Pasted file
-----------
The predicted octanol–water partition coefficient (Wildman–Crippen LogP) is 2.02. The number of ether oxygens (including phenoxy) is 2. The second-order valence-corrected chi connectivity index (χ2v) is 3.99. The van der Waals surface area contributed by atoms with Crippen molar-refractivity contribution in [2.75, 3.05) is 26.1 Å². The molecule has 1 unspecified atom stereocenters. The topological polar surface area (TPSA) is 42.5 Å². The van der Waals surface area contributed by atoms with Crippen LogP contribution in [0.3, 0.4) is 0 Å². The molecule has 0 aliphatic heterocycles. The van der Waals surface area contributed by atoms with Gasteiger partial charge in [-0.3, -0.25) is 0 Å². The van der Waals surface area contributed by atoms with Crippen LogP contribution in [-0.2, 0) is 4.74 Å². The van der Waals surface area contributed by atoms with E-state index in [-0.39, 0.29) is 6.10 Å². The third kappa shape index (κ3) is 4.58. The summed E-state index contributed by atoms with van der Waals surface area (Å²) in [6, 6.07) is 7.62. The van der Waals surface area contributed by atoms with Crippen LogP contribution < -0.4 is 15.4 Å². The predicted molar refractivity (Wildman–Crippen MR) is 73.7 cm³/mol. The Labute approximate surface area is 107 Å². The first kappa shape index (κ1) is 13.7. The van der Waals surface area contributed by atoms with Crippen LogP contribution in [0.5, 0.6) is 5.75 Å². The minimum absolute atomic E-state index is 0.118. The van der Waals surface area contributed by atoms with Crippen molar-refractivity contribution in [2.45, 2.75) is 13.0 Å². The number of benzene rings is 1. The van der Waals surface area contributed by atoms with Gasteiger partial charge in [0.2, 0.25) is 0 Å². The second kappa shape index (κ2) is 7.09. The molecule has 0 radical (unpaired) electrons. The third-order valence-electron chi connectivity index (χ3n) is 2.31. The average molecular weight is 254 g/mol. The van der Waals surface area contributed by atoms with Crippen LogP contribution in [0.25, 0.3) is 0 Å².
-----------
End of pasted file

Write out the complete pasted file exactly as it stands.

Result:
The predicted octanol–water partition coefficient (Wildman–Crippen LogP) is 2.02. The number of ether oxygens (including phenoxy) is 2. The second-order valence-corrected chi connectivity index (χ2v) is 3.99. The van der Waals surface area contributed by atoms with Crippen molar-refractivity contribution in [2.75, 3.05) is 26.1 Å². The molecule has 1 unspecified atom stereocenters. The topological polar surface area (TPSA) is 42.5 Å². The van der Waals surface area contributed by atoms with Crippen LogP contribution in [0.3, 0.4) is 0 Å². The molecule has 0 aliphatic heterocycles. The van der Waals surface area contributed by atoms with Gasteiger partial charge in [-0.3, -0.25) is 0 Å². The van der Waals surface area contributed by atoms with Crippen LogP contribution in [-0.2, 0) is 4.74 Å². The van der Waals surface area contributed by atoms with E-state index in [-0.39, 0.29) is 6.10 Å². The third kappa shape index (κ3) is 4.58. The summed E-state index contributed by atoms with van der Waals surface area (Å²) in [6, 6.07) is 7.62. The van der Waals surface area contributed by atoms with Crippen LogP contribution < -0.4 is 15.4 Å². The predicted molar refractivity (Wildman–Crippen MR) is 73.7 cm³/mol. The Labute approximate surface area is 107 Å². The first kappa shape index (κ1) is 13.7. The van der Waals surface area contributed by atoms with Crippen LogP contribution in [0.5, 0.6) is 5.75 Å². The minimum absolute atomic E-state index is 0.118. The van der Waals surface area contributed by atoms with Crippen molar-refractivity contribution in [2.45, 2.75) is 13.0 Å². The number of benzene rings is 1. The van der Waals surface area contributed by atoms with Gasteiger partial charge in [0.2, 0.25) is 0 Å². The second kappa shape index (κ2) is 7.09. The molecule has 0 radical (unpaired) electrons. The third-order valence-electron chi connectivity index (χ3n) is 2.31. The average molecular weight is 254 g/mol. The van der Waals surface area contributed by atoms with Crippen LogP contribution in [0.25, 0.3) is 0 Å².